Alternaria alternata. The groundbreaking findings shed light on some
of the early events involved in the recognition of A. alternata by the
human immune system.

Eosinophils typically combat parasitic invaders of the human body
larger than bacteria or viruses, such as flukes or parasitic worms
(collectively known as helminths). Evidence from different
experimental approaches suggests that asthma and chronic sinusitis can
arise when the body perceives that it has encountered a disease-
causing organism. Environmental fungi such as Alternaria do not
typically cause invasive infections like parasites but for some
reason, in certain people, the body responds as if it is being
attacked and chronic inflammation can result from the ensuing cascade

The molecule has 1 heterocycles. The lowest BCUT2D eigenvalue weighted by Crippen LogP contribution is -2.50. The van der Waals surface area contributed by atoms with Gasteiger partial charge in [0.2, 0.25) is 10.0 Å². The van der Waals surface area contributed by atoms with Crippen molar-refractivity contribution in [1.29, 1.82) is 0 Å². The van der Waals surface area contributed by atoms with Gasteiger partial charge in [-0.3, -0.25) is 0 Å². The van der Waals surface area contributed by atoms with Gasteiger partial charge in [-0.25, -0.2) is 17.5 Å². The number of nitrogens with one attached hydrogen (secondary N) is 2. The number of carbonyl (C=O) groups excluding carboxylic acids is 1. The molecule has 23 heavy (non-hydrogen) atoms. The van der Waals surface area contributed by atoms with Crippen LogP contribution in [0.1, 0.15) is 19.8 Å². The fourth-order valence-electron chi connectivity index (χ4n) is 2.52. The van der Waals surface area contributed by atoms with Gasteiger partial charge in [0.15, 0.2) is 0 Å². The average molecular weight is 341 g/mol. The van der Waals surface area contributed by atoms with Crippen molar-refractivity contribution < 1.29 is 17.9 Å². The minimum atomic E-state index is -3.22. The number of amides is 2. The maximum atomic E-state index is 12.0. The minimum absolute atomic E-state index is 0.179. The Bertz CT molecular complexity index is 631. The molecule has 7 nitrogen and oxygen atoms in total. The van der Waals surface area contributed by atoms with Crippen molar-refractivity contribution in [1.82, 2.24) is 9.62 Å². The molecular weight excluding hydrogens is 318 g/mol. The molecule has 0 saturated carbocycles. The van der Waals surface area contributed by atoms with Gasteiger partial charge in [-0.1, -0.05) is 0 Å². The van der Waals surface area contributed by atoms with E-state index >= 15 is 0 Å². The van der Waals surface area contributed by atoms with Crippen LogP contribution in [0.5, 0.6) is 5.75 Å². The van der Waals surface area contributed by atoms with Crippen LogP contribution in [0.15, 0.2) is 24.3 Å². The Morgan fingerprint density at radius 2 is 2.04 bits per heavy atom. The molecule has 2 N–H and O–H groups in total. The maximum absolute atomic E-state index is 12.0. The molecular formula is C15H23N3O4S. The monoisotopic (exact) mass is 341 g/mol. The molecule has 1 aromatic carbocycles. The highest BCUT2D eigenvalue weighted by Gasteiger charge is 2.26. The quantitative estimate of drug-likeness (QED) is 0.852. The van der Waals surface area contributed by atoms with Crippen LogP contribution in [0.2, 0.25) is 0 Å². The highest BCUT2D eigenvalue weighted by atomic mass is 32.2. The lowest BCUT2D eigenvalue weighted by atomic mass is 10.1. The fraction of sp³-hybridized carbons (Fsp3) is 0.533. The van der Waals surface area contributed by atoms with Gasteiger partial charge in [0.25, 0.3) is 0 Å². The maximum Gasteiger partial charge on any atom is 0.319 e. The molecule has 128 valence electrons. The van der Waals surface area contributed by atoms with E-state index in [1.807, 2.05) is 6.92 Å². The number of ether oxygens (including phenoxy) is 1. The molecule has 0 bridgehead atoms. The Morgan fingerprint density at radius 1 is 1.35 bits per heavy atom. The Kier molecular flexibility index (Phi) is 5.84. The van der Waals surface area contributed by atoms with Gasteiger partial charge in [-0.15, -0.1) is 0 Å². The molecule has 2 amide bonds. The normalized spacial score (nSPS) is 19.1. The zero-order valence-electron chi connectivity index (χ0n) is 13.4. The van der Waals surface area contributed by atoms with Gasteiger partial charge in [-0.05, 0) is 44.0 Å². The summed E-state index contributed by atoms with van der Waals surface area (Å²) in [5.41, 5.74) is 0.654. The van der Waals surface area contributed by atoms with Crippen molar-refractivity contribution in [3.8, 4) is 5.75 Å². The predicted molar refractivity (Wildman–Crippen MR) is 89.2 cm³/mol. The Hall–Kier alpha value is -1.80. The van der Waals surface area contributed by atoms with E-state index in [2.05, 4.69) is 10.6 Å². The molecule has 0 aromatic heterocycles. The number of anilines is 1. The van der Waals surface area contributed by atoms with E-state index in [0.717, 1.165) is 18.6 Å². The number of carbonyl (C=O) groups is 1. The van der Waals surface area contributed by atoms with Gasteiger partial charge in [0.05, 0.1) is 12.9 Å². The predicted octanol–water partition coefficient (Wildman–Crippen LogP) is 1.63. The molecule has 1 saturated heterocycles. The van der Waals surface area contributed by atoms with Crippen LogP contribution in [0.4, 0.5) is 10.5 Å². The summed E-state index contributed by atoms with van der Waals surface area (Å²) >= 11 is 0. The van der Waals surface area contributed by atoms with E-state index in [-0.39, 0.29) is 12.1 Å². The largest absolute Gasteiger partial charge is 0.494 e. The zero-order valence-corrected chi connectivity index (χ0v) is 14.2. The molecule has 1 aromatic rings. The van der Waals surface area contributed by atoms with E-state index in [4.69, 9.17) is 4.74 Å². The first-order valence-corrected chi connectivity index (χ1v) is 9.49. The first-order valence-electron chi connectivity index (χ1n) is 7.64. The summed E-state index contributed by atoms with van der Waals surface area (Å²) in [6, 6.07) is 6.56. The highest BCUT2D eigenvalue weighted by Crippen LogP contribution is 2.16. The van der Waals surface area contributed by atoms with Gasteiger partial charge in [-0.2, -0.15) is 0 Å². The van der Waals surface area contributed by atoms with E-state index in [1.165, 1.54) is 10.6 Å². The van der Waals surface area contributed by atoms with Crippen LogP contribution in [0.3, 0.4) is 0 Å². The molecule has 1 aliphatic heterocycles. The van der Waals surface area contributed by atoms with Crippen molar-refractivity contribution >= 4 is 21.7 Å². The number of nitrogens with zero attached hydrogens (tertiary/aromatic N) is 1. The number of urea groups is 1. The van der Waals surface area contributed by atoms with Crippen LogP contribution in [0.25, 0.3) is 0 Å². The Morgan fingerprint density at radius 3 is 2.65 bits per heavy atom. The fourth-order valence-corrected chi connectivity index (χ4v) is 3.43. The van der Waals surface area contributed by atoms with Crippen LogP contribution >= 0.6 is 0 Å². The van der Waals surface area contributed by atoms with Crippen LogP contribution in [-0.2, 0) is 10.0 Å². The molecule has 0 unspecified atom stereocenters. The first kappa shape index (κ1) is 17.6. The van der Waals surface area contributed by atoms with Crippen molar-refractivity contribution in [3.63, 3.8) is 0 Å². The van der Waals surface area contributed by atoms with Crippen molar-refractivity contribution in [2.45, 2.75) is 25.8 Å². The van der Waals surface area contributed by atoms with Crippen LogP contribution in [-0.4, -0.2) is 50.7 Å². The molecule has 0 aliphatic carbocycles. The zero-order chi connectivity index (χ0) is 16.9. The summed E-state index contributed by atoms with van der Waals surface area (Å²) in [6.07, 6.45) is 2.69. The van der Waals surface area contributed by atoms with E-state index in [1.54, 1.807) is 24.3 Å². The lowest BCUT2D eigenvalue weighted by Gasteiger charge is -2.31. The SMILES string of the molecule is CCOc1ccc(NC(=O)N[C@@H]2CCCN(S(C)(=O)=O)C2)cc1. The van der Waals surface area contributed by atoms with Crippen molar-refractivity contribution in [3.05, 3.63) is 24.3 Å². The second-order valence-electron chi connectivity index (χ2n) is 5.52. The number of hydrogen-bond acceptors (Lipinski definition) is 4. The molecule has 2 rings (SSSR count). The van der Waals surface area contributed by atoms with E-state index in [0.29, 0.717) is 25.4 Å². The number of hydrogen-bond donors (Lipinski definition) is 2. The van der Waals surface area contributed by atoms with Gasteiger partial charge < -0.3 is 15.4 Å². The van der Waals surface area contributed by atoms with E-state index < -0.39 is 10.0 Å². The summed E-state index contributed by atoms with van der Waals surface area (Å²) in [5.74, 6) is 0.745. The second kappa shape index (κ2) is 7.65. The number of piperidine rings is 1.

of immune-related events.


Read More:
http://www.sciencedaily.com/releases/2008/09/080902171115.htm
From: trigonometry1972 on
On Jun 20, 7:48 pm, dr_jeff <u...(a)msu.edu> wrote:
> Just what are we supposed to do with this little bit of information?

And I'll add vitamin D isn't the only player nutrient wise
relevant to immunity and innate immunity. Both vitamins
C and A have effects. The following abstract
indicates the vitamin A is relevant to immunity.
Certainly it is important in suboptimal diets low
in vitamin A found in Africa and Asia during hard times or on
south sea islands in the past.

1. J Immunol. 2008 Dec 1;181(11):7689-98.

Retinoic acids are potent inhibitors of
spontaneous human eosinophil apoptosis.

Ueki S, Mahemuti G, Oyamada H, Kato H,
Kihara J, Tanabe M, Ito W, Chiba T, Takeda
M, Kayaba H, Chihara J.

Department of Clinical and Laboratory Medicine,
Akita University School of